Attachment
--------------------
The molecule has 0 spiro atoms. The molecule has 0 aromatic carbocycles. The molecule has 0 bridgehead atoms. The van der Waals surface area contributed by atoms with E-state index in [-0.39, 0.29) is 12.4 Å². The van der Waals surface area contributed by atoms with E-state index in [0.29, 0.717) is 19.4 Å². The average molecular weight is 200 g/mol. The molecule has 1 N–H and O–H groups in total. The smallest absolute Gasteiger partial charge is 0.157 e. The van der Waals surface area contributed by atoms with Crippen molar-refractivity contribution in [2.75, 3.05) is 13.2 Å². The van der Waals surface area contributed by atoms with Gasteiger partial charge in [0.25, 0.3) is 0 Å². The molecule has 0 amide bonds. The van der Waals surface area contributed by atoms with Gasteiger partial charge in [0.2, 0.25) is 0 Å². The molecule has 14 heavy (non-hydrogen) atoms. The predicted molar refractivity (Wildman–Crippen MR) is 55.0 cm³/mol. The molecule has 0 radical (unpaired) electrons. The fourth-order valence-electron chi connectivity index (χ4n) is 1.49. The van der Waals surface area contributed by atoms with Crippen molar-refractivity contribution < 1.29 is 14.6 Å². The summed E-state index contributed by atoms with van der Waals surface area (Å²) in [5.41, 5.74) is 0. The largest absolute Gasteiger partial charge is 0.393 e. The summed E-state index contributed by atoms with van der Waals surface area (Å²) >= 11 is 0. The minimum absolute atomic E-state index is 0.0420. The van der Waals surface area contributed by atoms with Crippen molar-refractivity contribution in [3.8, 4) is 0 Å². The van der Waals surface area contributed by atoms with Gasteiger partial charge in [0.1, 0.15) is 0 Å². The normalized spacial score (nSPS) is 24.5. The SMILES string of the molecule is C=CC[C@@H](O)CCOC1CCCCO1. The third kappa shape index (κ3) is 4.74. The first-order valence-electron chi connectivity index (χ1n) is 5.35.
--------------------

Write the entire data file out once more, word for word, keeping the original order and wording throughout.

The molecule has 0 spiro atoms. The molecule has 0 aromatic carbocycles. The molecule has 0 bridgehead atoms. The van der Waals surface area contributed by atoms with E-state index in [-0.39, 0.29) is 12.4 Å². The van der Waals surface area contributed by atoms with E-state index in [0.29, 0.717) is 19.4 Å². The average molecular weight is 200 g/mol. The molecule has 1 N–H and O–H groups in total. The smallest absolute Gasteiger partial charge is 0.157 e. The van der Waals surface area contributed by atoms with Crippen molar-refractivity contribution in [2.75, 3.05) is 13.2 Å². The van der Waals surface area contributed by atoms with Gasteiger partial charge in [0.25, 0.3) is 0 Å². The molecule has 0 amide bonds. The van der Waals surface area contributed by atoms with Gasteiger partial charge in [0.2, 0.25) is 0 Å². The molecule has 14 heavy (non-hydrogen) atoms. The predicted molar refractivity (Wildman–Crippen MR) is 55.0 cm³/mol. The molecule has 0 radical (unpaired) electrons. The fourth-order valence-electron chi connectivity index (χ4n) is 1.49. The van der Waals surface area contributed by atoms with Crippen molar-refractivity contribution < 1.29 is 14.6 Å². The summed E-state index contributed by atoms with van der Waals surface area (Å²) in [5.41, 5.74) is 0. The largest absolute Gasteiger partial charge is 0.393 e. The summed E-state index contributed by atoms with van der Waals surface area (Å²) >= 11 is 0. The minimum absolute atomic E-state index is 0.0420. The van der Waals surface area contributed by atoms with Crippen molar-refractivity contribution in [3.8, 4) is 0 Å². The van der Waals surface area contributed by atoms with Gasteiger partial charge in [0.1, 0.15) is 0 Å². The normalized spacial score (nSPS) is 24.5. The SMILES string of the molecule is C=CC[C@@H](O)CCOC1CCCCO1. The third kappa shape index (κ3) is 4.74. The first-order valence-electron chi connectivity index (χ1n) is 5.35.